The moth trap was not busy being mostly filled with the really common species like heart and dart, Vine’s rusticwillow beauty and treble lines. One of the very common species for much of the season is shuttle-shaped dart, a moth that is so common as to be largely ignored and not helped by a rather drab colour scheme. However the detail of the wing patterning is exceedingly intricate.

shuttle-shaped dart

shuttle-shaped dart

At this time of year I am always drawn to the mini-meadow, it attracts so much insect life and today was no exception. There were an array of bees, hoverflies, beetles and bugs, including the grass bug Notostira elongata, this one is a male, with a much stronger, more contrasting, pattern than the female

Notostira elongata male

Notostira elongata male

I had not recorded this species in the garden before that I could remember. Another “First” was the hoverfly Scaeva selenitica, a species of pine woodland, so I expect it had wandered off the New Forest to visit some good nectar sources.

IMG_3316

Scaeva selenitica (male)

You can tell that this one is a male as the eyes meet on the top of the head to give it the maximum possible all-round view of the world. This difference in eye size between the sexes is common amongst flies and is probably to help them, spot females.

Caught up again! Just fifteen more days to go.

30 Days Wild – Day 12 – Here be Bees

Another mostly dull day, although dry, conditions that may seem not so good for finding insects, which is true, but if you find them they are much less active and so easier to see well.

hoverfly

hoverfly, Platycheirus albimanus (I think)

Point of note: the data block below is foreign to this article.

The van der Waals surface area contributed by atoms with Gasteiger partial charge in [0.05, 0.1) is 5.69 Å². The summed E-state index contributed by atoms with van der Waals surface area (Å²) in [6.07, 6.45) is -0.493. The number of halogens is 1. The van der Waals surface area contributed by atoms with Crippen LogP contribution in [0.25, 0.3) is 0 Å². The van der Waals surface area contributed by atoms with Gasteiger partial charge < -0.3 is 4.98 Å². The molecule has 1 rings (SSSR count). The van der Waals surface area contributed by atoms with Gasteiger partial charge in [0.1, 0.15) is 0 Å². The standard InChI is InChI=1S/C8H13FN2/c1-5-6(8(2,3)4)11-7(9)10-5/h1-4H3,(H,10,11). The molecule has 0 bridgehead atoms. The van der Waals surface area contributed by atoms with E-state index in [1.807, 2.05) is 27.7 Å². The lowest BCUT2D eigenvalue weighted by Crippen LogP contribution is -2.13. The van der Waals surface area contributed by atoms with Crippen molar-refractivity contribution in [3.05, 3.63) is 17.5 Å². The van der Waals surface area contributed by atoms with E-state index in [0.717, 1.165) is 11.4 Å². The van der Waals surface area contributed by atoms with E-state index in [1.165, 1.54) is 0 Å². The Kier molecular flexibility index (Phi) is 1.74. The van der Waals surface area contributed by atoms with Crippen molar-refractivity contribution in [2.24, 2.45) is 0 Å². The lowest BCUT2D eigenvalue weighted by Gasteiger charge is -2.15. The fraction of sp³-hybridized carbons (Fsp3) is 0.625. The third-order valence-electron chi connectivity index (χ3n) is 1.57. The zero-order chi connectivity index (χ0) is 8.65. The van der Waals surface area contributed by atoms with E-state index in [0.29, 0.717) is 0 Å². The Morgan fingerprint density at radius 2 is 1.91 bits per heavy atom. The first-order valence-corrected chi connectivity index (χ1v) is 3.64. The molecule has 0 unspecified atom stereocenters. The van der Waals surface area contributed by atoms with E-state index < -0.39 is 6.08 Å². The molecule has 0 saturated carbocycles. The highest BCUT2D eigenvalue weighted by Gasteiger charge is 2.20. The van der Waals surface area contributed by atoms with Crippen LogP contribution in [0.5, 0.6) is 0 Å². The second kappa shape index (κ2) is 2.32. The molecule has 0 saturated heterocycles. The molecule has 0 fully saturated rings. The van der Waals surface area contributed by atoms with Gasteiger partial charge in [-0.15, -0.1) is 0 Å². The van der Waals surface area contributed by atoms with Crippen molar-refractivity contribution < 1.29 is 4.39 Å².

On such days insects will often be found sitting in the open in the hope that the sun will come out and enable them to warm up enough to become active. Predatory species, if they can get active can then easily catch prey that has not warmed up so much. Robberflies are one such predator and several species are on the wing now.

robberfly

robberfly

Many insects will vibrate their wing muscles to increase their core temperature, bees have an added advantage of being furry which will help to reduce heat loss.

solitary bee

solitary bee

The cooler weather did encourage me to do some control of the bramble regrowth in the grassland in the former Hanson plant entrance, this area gets very hot in the sun, which should make it good for insects. The soil, if it can be called that is very poor, an advantage for establishing a non-grassy sward, but here it is so poor, that in places almost nothing will grow. This is in contrast to the bank of deeper soil just to the south where there are probably too many nutrients.